Investigating the Depths of Consciousness Through Meditation
This article explores the theory and practice of a contemplative phenomenology. In general, contemplative phenomenology investi gates and describes the activity and effects of meditation. Drawing on William James, I suggest that meditation can be understood as involving 'lowering the threshold' of consciousness. This includes, among other things, opening up access to unconscious processes. I exemplify an interdisciplinary approach to this idea by combining a recent remote associates test with first-person accounts. Based on further such accounts (historical and contemporary), I develop an outline of the forms of contemplative depth-experience. Taking a cue from Hegel, I argue that understanding deep contemplative experience may require a specific form of conceptuality characterized by synthetic universals. In contemplation this conceptuality can also manifest itself directly in the perceptual system, giving rise to an experience of transcending time and space. The results of this investigation provide an overview of the depths of contemplative experience primarily based on first-person accounts.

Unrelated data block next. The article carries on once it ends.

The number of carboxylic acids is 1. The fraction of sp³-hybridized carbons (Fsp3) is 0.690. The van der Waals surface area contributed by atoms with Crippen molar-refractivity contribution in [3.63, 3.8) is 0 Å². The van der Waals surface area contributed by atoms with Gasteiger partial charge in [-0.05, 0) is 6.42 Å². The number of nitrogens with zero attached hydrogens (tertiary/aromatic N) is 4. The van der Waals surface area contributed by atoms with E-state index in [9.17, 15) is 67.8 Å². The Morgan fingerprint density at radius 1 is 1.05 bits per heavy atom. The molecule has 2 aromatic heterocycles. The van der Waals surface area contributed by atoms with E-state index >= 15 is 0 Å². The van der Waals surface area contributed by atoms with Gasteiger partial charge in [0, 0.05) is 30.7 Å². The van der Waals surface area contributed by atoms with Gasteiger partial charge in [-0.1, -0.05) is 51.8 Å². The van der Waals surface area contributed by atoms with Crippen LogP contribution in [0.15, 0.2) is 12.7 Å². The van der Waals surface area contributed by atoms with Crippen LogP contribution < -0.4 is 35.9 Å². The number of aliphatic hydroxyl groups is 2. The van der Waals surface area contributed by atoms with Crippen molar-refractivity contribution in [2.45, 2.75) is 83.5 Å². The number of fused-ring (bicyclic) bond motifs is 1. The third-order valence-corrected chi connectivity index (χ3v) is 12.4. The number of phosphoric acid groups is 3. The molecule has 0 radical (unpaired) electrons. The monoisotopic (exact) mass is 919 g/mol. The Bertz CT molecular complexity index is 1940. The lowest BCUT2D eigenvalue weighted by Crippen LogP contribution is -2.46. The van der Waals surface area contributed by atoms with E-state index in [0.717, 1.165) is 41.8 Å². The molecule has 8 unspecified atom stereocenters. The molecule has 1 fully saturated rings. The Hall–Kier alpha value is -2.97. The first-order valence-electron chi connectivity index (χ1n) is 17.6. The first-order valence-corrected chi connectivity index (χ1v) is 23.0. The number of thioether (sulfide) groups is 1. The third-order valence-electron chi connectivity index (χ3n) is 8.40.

No Supplementary Data
No Article Media
Document Type: Research Article
Publication date: January 1, 2015